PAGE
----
Municipal is a different story. Some are very well run—they don’t pay taxes; they get grants. You should be more efficient if you’re a municipal government and you have enough economy of scale. Unfortunately, they’re not more efficient because of work rules and everything else—sometimes union work rules—and pensions that most small companies don’t have. So the inefficiencies start baking themselves in, and what’s going to happen, I believe, is that smaller municipalities probably will find it not that efficient to be in the water business and maybe get merged into a bigger municipality or a private company. The reason we have somewhat of an advantage in that area is that a municipality doesn’t always like to merge with another municipality because of the politics of it.
RS: What advice do you have for students and young professionals like me who are beginning careers in the water industry?
ND: Even if you don’t make as much money initially, I’d start getting government experience, especially in water resources, because the drivers of water resources are usually state or federal agencies. I think it’s worthwhile for a little time—that 25-to-30-year-old time period. You get experience and you’re still sellable; you’re not deemed a government person. Learn why and how things work, and that will help you in a consulting area or with a corporation.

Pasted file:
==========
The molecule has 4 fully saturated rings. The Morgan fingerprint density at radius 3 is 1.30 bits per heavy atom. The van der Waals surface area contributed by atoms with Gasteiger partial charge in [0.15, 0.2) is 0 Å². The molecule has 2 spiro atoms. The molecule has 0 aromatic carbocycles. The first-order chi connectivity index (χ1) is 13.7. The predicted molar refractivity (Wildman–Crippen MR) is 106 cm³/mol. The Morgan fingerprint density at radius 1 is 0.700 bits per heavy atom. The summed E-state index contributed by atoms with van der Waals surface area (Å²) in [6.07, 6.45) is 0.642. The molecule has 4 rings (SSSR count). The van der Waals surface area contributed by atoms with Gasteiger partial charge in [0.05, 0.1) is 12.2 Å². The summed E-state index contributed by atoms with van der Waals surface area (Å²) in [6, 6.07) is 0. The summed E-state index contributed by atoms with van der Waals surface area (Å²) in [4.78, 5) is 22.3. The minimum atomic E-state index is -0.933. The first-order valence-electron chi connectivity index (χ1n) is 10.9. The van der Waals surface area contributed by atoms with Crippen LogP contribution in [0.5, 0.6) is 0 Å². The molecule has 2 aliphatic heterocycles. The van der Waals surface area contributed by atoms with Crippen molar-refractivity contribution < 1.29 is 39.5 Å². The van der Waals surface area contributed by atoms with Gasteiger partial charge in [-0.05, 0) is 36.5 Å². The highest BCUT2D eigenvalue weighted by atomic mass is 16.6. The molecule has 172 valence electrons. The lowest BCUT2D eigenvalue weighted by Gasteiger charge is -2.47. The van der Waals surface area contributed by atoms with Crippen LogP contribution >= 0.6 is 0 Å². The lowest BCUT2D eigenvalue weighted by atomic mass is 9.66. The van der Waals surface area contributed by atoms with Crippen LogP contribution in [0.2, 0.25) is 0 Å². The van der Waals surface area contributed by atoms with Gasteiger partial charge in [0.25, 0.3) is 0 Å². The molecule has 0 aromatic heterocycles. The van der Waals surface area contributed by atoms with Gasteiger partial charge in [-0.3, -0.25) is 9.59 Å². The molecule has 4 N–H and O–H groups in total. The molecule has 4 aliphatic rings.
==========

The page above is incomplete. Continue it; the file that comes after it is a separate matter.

Probably more engineering is done by consulting engineers than by water engineers working for a company like ours, or for a city. Consulting gives you something different every day. You don’t have to worry about the politics. But I do find that the engineers we have never leave. Apparently the job is rewarding enough. Of course, when you’re growing like we are, things are exciting.
RS: Nick, you have done so many different things throughout your life. I doubt you’ll slow down anytime soon. What are your plans for retirement?
ND: Well, I’ll stay as chairman of the company if elected, so I’m not going to leave cold-turkey. I’ll be here enough to keep the company what I consider to be the best-of-breed in the industry. I’m already on three company boards, and I’ll probably join another. That keeps you fresh because you’re hearing different problems and hopefully solving different problems all the time. I’ve had a couple ventures from private equity to take a look at portfolios, invest in companies, help grow small companies. And I think I’m actually going to play a little more golf.
RS: I’m not old enough to take up golf yet. I guess that will come.
ND: I’m still not good. I waited too long. Get started early if you’re going to get good.
RS: That sounds like a good philosophy for just about anything.
ND: I’ve got a chart with data from 1939 to now. It’s a very interesting trend. It shows water usage in our service territory. Back in the 1930s the usage was about 4,500 gallons per household per month. It went up as high as 7,200 in 1971, and has never gotten any higher. Every year it lowers. We’re down to about 4,000 now—less than we were in 1939—which has been a compounded annual decline of 1.2%. So the country is listening, and water companies are trying to promote conservation.
In this industry, it’s more of a passion than a job. I think people in the water and wastewater business realize that—it’s such a vital part of our living. It touches every life. We’re fortunate to be working in this field.